Ethiopia: Egypt undertaken extensive diplomatic efforts about the dam

Djibouti (HAN) May 11, 2014. Egypt is keen to interact with Equatorial Guinea at the political level as the African country has always adopted positive stances on Egypt, said Egyptian Foreign Minister Nabil Fahmy, who is accompanying a visiting Cabinet delegation led by the prime minister to Equatorial Guinea’s capital Malabo.

Ethiopia: Egypt undertaken extensive diplomatic efforts about the dam. Egypt’s dispute with Ethiopia over the Grand Renaissance Dam “is not a war,” Prime Minister Ibrahim Mahlab said Saturday.
During a visit to Equatorial Guinea, as part of an official delegation that included the minister of foreign affairs Nabil Fahmy, Mahlab said in a press conference the issue should be handled in the context of a “balance of interests.”


The president of Equatorial Guinea, Teodoro Obiang Nguema, announced on Friday that he will be inviting the newly elected president of Egypt to attend the African Union summit in the central African country in June.
Nguema made his statements to Egyptian media representatives who travelled with interim Egyptian prime minister, Ibrahim Mahlab, to Equatorial Guinea. Interim Prime Minister, Ibrahim Mahlab, along with Minister of Foreign Affairs, Nabil Fahmy, and an Egyptian delegation with the President of Equatorial Guinea. A ‘clash’ between Egypt and Ethiopia over the Grand Renaissance Dam is not the answer, Foreign Minister Nabil Fahmy says during a visit to Equatorial Guinea.
About the Ethiopian under-construction dam is situated near the Sudanese border on the Blue Nile, a Nile tributary. It is set to be the biggest hydroelectric dam in Africa, producing as much as 6,000 megawatts of energy.

Egypt has repeatedly expressed its concern that the dam will affect its share of Nile water. The Ethiopian side insists this will not happen.

“Ethiopia has the right to generate electricity, but at the same time, Egypt’s right to life, represented by the Nile’s water, shouldn’t be compromised,” Mahlab said in a.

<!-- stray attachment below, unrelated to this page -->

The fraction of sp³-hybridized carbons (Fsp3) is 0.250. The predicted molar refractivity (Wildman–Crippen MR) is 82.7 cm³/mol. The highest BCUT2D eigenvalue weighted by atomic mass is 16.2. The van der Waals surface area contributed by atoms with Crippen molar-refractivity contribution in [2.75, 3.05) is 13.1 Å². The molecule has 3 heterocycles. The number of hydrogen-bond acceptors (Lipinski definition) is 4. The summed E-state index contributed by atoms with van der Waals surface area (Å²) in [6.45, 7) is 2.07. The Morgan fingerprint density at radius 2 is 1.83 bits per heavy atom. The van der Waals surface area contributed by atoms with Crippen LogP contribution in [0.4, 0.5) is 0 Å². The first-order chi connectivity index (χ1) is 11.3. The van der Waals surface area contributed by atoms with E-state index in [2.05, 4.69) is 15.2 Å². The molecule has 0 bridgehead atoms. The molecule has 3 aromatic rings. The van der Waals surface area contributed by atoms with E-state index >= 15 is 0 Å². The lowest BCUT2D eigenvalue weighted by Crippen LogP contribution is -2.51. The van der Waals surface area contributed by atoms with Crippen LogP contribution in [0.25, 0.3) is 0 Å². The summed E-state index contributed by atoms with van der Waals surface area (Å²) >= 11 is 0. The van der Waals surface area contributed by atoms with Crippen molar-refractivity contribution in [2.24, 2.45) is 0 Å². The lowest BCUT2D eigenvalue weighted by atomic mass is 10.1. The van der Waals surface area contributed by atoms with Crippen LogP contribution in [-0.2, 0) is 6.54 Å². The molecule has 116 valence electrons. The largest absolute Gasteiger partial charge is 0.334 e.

He denied any possibility of clashes between Egypt and Ethiopia, adding that the historic relationship between the two nations was the basis for shaping future relations between them.

A balance of interests must be guaranteed, Mahlab said. Ethiopia can produce electricity and Egypt can take water.

“Time hasn’t run out, and we haven’t lost,” he added.

Mahlab said that during meetings with officials in Chad, Tanzania and Guinea, he had heard their desire for Egypt to return to the African Union (AU).

Egypt was suspended from the AU following the ouster of president Mohamed Morsi last July. However, the union said Egypt’s membership can resume once a democratically elected president is chosen.

A “clash” between the two countries over the dam is not the answer, foreign minister Fahmy said at the same press conference.

He added that Egypt had undertaken extensive diplomatic efforts over the past three months to explain its reservations about the dam.

Nabil also said that Egypt was seeking to meet with Ethiopian and Sudanese officials to explain its point of view and persuade the two countries to engage in serious negotiations.

Last year, Ethiopia and five other Nile Basin countries – Rwanda, Tanzania, Uganda, Kenya and Burundi – endorsed an accord, the Co-operative Framework Agreement, which replaces a 1929 treaty granting Egypt veto power over any project on the Nile in upstream countries.

Sudan, Egypt’s immediate downstream country, has backed Ethiopia’s plans to build the dam.

Egypt, Ethiopia and Sudan formed a tripartite technical committee to study the possible effects of the Renaissance Dam and to try to reach a consensus on the project. However, the three countries’ negotiations reached a stalemate last December. Al-Ahram


Meanwhile: Prime Minister Ibrahim Mahlab and his accompanying delegation returned home Saturday after a three-day visit to Equatorial Guinea.

Mahlab, during the visit, conveyed a message from President Adly Mansour to President of Equatorial Guinea Teodoro Obiang Mbasogo on bilateral relations and the situation in Africa.

The ministers of foreign affairs, petroleum, health and housing who were among the delegation, held meetings with their counterparts in Equatorial Guinea on means to boost joint cooperation in various fields.


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  1. I found the solution to the problem:

    Egypt has repeatedly expressed its concern that the dam will affect its share of Nile water. The Ethiopian side insists this will not happen.

    Let the Ethiopian put their above-mentioned promise in writing and sign an agreement with the Egyptian stating that the dam will not at any time affect Egypt’s current share of Nile water.

    I am sure the Egyptians will agree to sign this agreement. But if Ethiopia refuses to put their promise in writing, then they may be they are hiding something. As we know… talk is cheap.

    But again lets give the Ethiopia the benefit of the doubt and a chance to prove that they mean their above-mentioned promise.

    How about it Ethiopia ????????